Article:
Back To School Supplies List

What do you really need to get your child ready for back to school? Here is a complete list of all of the back to school supplies that you will need to be super organised for the new school year.

Check out the video below to see the checklist in action in a full back to school stocktake. Grab your own printable checklist, then keep reading for everything you need for back to school, plus loads of tips and hacks too.

Using the checklist for a back to school stock take

Grab Your Printable Checklist

My printable back to school checklist is included in my Ultimate Mum Bundle which you can get by joining my parenting email club below.

Now keep reading for all of the back to school essentials that you will need, plus loads of amazing back to school hacks.

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Name Labels

When your child is off to school you need to label everything and I mean everything. I’m talking every item of clothing, every lunch box, every shoe, every bag and every item of stationery. If your child is capable of taking it off or putting it down, chances are they will lose it if it’s not labelled.

Name Stickers For All School Uniform & Supplies

For years now I have used My NameTags to label my children’s things, as they are by far the easiest to use.

There is no ironing or sewing. Simply stick the label onto the care label of clothing and after 24 hours they are machine washable. Stick them onto hard plastic surfaces, like lunch boxes and after 24 hours they are dishwasher safe.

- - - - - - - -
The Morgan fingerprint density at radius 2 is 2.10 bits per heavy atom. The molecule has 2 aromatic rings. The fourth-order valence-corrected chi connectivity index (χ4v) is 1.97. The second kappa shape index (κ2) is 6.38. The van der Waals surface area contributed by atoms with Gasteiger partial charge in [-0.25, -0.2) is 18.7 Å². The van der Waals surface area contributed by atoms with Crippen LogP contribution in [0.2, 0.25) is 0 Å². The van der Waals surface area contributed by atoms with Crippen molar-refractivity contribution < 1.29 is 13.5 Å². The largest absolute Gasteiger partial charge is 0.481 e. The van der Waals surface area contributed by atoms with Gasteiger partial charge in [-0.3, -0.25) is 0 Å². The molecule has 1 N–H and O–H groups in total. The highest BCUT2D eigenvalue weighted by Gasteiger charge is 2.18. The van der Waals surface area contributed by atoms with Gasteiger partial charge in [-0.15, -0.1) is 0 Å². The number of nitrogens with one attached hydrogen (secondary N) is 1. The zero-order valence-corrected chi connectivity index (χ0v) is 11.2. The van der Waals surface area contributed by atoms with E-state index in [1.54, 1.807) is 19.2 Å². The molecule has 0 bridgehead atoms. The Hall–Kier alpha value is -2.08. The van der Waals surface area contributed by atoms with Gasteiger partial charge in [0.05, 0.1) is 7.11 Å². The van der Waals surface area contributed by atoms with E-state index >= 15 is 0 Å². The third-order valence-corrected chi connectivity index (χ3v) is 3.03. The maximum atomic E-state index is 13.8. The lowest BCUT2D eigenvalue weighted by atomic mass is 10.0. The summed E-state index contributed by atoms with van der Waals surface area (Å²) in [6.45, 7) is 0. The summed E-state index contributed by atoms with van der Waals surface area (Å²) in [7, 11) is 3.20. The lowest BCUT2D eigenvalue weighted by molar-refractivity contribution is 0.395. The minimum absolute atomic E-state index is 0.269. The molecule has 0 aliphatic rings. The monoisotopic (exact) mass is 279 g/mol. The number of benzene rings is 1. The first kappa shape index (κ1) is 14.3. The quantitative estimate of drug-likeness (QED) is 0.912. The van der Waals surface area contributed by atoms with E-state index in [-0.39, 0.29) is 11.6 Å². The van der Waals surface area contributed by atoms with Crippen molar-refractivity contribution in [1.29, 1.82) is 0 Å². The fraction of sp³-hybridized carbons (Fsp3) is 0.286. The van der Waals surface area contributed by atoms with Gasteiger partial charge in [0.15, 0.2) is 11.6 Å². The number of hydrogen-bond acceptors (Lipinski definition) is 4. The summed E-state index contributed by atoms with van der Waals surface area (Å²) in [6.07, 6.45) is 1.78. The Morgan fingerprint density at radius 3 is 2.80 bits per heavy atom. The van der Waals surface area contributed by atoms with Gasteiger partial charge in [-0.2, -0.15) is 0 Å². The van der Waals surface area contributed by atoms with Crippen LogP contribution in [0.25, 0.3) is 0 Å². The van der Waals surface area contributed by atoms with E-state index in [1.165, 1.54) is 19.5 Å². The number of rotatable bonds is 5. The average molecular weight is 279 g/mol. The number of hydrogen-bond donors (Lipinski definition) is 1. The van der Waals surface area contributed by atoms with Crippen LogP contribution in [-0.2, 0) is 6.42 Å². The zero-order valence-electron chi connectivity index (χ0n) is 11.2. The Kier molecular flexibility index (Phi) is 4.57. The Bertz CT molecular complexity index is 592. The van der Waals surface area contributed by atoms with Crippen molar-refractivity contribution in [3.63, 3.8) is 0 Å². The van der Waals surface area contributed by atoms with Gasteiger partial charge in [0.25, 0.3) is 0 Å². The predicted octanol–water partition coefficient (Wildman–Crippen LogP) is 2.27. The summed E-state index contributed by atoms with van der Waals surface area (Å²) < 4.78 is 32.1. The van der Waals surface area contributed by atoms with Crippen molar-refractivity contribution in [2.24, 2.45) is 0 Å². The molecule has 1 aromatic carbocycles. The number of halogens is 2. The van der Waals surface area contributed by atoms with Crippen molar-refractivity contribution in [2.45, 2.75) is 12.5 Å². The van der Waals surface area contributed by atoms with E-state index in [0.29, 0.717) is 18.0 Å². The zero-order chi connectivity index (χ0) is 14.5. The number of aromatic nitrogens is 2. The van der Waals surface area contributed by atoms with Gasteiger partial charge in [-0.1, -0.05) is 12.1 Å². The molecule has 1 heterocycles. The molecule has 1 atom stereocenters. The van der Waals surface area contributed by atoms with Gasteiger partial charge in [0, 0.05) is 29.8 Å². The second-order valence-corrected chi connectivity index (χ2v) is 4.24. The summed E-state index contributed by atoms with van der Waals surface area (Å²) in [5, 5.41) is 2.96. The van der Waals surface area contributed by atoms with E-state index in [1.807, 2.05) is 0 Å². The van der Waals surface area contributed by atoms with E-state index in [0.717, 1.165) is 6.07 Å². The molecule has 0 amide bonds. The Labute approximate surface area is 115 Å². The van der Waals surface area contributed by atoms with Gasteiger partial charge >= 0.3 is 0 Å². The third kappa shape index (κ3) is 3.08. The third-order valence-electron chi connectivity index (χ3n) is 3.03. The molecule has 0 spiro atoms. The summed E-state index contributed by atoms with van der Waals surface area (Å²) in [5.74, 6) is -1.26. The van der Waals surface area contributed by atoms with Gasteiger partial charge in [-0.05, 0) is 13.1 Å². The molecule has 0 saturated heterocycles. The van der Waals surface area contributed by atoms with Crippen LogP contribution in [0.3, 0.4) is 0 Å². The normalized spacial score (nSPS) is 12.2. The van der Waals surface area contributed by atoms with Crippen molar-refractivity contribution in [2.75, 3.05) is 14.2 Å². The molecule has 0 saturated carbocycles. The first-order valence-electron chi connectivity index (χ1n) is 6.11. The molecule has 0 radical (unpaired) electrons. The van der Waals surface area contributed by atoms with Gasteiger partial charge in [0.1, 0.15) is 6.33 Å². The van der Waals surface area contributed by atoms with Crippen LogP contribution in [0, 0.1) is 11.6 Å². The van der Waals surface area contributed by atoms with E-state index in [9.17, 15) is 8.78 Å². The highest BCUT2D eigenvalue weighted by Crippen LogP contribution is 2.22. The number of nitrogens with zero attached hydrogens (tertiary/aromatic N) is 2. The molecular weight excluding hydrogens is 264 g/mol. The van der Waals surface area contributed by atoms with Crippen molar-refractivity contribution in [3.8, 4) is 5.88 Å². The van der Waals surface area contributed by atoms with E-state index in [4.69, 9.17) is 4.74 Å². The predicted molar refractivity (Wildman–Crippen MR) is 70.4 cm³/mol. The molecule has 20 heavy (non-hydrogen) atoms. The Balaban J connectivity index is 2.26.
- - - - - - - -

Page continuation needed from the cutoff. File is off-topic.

They come in loads of different colours and designs.

Top tip: include your telephone number on the stickers. I have had lots of things returned to me over the years thanks to my number being on the labels, including a little shoe that my then one-year-old had discarded from the pram.

School Uniform

The specific uniform that you will need for your child will depend upon the school that they attend, so speak to your school directly or visit their website for a specific list.

Generally speaking, you will need;

Personally, I buy 5 polo tops, 5 bottoms and 5 cardigans or jumpers for each of my children. My little ones especially come home covered in paint, mud and other gunk every day, so go in fresh uniform each morning. Luckily supermarket uniform is pretty affordable making this achievable.

Although I do laundry daily (the only way to keep on top of it as a family of 6), having 5 of everything means that I can organise it all on the weekend and know it is done, avoiding ninth before or morning stress before school.

Other benefits of having 5 of everything include not being “out” of uniform when the inevitable losses and uniform casualties occur (my younger sone went through the knees of 3 pairs of trousers while playing in the yard during the first fortnight of school last year). Also, each item of clothing is worn less so suffers less wear and tear and will fall apart less quickly.

In summary, I find have 5 x sets works out the same as having less and having to replace it quicker, plus has the added benefit of being less stressful.

Top Tip : Pack Spare Clothes In Your Child’s Bag